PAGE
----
However, the wind does not blow every hour, just as the sun does not shine every day. This variability represents a major challenge for the electricity system, as the demand for energy is independent of such fluctuations. With the growth of renewables, it will therefore be necessary to promote flexibility in the system, through investments in solutions such as electricity storage, interconnections, demand-side management systems and natural-gas infrastructure to serve as a back-up of the system. Without such investments, the systemic costs of renewable energies could skyrocket, and the resilience of the electricity system jeopardised.

Remove coal from the energy mix

Coal remains the most polluting component of the European energy system, and alone accounts for 15% of Europe’s CO2 emissions. Coal is deeply damaging not only to the climate, but also to the air we breathe every day and consequently our health. European coal-using countries should therefore be encouraged to shut down these power stations quickly – and much more quickly than, for example, Germany has planned (by 2038).

Decarbonise transport

To date, Europe has failed in its plans to reduce CO2 emissions in the transport sector, where emissions continue to increase. Transport is thus becoming a key obstacle to the EU’s decarbonisation efforts. For this reason, more aggressive policies are needed, with a particular focus on the road transport segment which accounts for more than 70% of total transport emissions. The decarbonisation of road transport would also improve air quality in our cities, which remains a key challenge for improving the health of European citizens.

Prevent the rise of new ‘Gilets Jaunes’

Climate policies can have a regressive effect, affecting the poorer segments of the population more significantly than the richer ones. This must be recognised in an honest way, in order to act and put in place the necessary compensation and social-protection mechanisms. Only in this way will it be possible to guarantee social support for the energy transformation process, avoiding any new ‘Gilets Jaunes’ movements across Europe.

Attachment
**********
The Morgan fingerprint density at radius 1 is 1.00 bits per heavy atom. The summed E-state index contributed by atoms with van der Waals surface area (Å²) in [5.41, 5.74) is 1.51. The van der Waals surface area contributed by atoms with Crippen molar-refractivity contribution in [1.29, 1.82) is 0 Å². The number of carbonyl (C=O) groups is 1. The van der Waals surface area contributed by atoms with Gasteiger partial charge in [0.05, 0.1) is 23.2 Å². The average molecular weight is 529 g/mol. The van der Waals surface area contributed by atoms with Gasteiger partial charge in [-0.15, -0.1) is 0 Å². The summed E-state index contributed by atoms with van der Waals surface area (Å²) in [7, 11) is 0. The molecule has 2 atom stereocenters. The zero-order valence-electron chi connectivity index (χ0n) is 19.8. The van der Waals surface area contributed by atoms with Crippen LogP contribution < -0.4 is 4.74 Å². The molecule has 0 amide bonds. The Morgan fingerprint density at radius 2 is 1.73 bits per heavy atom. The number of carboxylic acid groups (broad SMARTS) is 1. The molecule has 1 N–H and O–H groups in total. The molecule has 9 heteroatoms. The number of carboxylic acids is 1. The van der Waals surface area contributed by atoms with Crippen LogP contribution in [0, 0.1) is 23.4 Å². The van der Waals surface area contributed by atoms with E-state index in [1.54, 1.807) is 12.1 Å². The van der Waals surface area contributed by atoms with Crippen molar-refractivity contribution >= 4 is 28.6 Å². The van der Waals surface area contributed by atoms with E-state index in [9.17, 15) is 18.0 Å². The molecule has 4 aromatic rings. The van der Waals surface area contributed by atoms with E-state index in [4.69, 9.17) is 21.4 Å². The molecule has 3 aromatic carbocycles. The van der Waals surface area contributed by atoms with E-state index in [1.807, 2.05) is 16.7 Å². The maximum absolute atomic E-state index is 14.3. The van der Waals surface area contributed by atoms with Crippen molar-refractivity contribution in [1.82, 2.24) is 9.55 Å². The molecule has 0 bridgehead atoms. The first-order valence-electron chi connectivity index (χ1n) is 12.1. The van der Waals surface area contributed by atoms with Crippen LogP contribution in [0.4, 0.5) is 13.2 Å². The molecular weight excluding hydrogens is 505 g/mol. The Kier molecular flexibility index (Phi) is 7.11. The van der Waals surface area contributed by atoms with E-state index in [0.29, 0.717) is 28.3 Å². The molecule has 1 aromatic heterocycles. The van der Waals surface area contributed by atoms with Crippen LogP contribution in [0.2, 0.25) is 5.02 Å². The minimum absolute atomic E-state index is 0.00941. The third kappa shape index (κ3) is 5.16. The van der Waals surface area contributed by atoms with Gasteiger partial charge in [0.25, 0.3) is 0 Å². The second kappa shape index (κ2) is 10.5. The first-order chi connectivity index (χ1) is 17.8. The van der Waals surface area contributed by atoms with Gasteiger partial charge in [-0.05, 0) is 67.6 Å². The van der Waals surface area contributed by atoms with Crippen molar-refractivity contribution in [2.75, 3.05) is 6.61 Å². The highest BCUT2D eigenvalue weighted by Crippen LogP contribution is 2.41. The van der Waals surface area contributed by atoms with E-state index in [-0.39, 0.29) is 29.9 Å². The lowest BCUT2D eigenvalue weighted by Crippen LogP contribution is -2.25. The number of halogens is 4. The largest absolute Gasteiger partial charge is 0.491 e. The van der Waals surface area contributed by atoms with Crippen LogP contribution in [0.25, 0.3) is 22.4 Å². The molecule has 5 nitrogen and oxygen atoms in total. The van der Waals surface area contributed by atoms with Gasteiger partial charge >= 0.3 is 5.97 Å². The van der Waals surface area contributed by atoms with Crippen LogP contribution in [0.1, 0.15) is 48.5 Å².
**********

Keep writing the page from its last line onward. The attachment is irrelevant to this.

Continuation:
Turn the energy transformation into an industrial revolution

Decarbonising the European economy also means investing in the industries of tomorrow. Europe has the potential to be a world leader in the manufacture of products such as wind turbines, electric cars and next-generation batteries. Investing in these industries could secure jobs, economic growth and thus overall long-term socio-economic sustainability.

A new strategic agenda structured on these points would find the approval of European citizens. According to the Eurobarometer, 90% of Europeans consider the environment to be a key issue for the quality of their life. More than 70% of them believe that decisions on the environment and energy policy should be taken at the European level, given their global scope.

European leaders should be able to interpret this public feeling and implement the necessary policies. At a time of deep divisions, it is more important than ever to focus on issues of cross-cutting consensus, where action at the European level has real added value compared to fragmented national policies. The construction of the Europe of tomorrow, therefore, must begin here.